There are at least three reasons why Section 522(g) does not apply to the facts under consideration in this case. First, the Statute itself does not include property recovered by a trustee under Section 544. Second, the transfer which the trustee avoided was a voluntary transfer by the debtors and third, the debtors could not have avoided the transfer under Subsection f(2) of Section 522.
The first reason is apparent from a simple reading of the Statute. It does not include property recovered by a trustee under Section 544 of the Code.
The second reason is based upon the definition of a transfer found in Section 101(40) of the Code. It is there stated that:
By executing a security agreement on the automobile, the debtors voluntarily transferred an interest in property, namely a security interest, to the lien holder. Although the debtors retained title to the automobile, the title was only a "bare legal title" and the property interest of the debtors, up to the amount of the lien, was transferred to the lien holder for security purposes. This constitutes a transfer under the provisions of the Bankruptcy Code because as pointed out in the Legislative history to Section 101(40): ". . . a transfer is a disposition of an interest in property. The definition of transfer is as broad as possible . . ." Senate Report No. 95-989, 95th Cong. 2d Sess. (1978) 27; House Report No. 95-595, 95th Cong. 1st Sess. (1977) 314, U.S. Code Cong. & Admin.News, 1978, pp. 5787, 5813.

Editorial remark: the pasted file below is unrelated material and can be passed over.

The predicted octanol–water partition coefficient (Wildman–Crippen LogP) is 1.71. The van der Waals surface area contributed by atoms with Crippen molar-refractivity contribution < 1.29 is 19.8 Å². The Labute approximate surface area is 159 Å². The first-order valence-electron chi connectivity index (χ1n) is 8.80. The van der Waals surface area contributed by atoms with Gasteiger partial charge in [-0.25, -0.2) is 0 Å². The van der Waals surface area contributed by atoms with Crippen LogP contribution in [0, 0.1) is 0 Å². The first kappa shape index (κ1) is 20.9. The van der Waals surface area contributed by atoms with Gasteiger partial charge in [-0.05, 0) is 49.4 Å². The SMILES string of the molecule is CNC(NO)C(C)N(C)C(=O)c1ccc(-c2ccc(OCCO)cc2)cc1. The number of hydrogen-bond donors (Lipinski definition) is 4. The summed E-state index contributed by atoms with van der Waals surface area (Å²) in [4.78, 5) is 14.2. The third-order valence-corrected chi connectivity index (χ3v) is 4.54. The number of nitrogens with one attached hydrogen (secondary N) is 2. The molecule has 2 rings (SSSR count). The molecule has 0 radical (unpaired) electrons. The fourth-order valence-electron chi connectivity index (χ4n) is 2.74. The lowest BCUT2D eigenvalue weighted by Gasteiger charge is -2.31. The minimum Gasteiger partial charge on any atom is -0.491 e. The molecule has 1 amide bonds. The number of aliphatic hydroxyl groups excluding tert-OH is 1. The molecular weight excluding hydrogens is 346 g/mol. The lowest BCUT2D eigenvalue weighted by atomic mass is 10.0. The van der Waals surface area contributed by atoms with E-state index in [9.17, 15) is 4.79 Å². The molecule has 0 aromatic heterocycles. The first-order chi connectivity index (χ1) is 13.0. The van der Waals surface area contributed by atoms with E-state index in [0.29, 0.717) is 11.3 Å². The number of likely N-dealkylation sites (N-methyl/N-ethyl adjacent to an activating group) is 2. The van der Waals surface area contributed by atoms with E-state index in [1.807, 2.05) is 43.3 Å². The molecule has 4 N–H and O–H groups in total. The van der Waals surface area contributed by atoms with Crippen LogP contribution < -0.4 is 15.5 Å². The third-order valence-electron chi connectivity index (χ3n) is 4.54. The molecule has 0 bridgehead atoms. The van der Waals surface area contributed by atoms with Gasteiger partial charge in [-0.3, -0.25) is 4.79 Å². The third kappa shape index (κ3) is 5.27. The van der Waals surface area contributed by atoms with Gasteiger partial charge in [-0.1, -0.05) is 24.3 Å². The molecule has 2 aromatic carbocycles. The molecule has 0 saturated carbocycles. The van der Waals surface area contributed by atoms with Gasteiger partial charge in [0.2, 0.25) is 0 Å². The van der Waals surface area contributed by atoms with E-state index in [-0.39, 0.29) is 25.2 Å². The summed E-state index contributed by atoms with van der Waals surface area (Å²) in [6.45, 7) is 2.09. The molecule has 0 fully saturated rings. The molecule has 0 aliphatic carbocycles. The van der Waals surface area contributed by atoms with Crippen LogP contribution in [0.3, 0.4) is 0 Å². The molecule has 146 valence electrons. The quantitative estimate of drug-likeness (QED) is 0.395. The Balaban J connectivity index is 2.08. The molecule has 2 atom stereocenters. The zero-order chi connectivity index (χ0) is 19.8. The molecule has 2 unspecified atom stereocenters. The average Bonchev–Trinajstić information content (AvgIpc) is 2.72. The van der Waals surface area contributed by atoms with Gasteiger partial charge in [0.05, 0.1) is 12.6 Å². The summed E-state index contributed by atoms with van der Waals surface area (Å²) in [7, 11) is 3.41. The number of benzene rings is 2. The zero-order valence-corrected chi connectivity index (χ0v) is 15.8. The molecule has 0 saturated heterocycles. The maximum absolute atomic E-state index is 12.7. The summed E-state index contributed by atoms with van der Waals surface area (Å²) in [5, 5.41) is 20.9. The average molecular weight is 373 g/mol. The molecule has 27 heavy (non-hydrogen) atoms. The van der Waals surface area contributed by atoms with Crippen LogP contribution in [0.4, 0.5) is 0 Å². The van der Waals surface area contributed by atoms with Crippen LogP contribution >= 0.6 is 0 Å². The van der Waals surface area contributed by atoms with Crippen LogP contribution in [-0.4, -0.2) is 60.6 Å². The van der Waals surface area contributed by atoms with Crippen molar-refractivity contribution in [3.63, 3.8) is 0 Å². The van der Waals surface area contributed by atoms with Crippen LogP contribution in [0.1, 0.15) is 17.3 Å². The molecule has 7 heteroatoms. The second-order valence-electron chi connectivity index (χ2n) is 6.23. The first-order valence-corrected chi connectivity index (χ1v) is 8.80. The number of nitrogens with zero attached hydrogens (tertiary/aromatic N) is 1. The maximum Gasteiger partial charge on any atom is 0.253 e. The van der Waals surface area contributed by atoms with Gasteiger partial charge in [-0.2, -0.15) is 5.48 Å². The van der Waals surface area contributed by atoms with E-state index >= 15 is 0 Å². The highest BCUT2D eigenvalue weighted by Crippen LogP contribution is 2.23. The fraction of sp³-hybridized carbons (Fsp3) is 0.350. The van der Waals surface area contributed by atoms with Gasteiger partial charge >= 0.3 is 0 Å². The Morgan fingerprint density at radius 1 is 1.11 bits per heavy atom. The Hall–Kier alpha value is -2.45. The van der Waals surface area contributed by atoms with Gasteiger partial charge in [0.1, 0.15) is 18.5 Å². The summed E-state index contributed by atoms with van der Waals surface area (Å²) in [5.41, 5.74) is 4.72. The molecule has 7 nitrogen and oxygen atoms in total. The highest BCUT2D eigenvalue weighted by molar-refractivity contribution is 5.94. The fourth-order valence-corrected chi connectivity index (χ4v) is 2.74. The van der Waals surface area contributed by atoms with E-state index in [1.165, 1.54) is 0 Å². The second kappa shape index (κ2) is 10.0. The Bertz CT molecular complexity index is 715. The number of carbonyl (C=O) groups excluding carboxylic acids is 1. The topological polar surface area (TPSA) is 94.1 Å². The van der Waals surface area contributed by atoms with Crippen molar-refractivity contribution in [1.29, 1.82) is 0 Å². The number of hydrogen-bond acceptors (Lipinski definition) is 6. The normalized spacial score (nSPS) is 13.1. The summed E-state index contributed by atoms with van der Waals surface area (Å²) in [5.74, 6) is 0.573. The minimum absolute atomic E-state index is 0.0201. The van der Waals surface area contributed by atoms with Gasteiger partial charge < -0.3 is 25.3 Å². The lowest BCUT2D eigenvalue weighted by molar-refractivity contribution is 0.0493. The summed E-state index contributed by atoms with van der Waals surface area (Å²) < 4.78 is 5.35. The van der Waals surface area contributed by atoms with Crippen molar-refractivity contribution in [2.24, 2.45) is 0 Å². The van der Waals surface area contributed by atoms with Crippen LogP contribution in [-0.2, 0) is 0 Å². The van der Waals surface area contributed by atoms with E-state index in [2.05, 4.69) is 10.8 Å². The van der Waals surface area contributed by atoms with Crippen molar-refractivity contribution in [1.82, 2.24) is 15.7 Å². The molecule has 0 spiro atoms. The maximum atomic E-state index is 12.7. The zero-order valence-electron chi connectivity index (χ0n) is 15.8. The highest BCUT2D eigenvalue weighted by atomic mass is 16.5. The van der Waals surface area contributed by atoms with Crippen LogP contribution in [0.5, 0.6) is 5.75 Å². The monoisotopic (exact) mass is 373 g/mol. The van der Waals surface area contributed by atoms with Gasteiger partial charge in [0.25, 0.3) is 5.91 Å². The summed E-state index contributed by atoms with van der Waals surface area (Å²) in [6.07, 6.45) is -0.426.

Under Section 522(g)(1)(A), quoted above, the debtor can claim an exemption in property recovered by a trustee only if the transfer was not a voluntary transfer. If, for example, a creditor levied execution on the debtor's automobile prior to bankruptcy, and the trustee set aside the levy, the debtor could claim an exemption of $1,200 in the automobile because the transfer was not voluntary. Likewise, transfers to custodians through involuntary receivership proceedings which are set aside might allow the debtor to claim an exemption in the property recovered. On the other hand, fraudulent transfers if voluntarily made, cannot be subject to an exemption claim after the trustee recovers the property because of the limitations in Subsection (1)(A). Likewise transfers of a security interest are voluntary transfers and are not subject to exemption claims by the debtor after the property is recovered by the trustee. To allow such exemption claims would give the debtor a windfall which would enable him to benefit from his own voluntary act.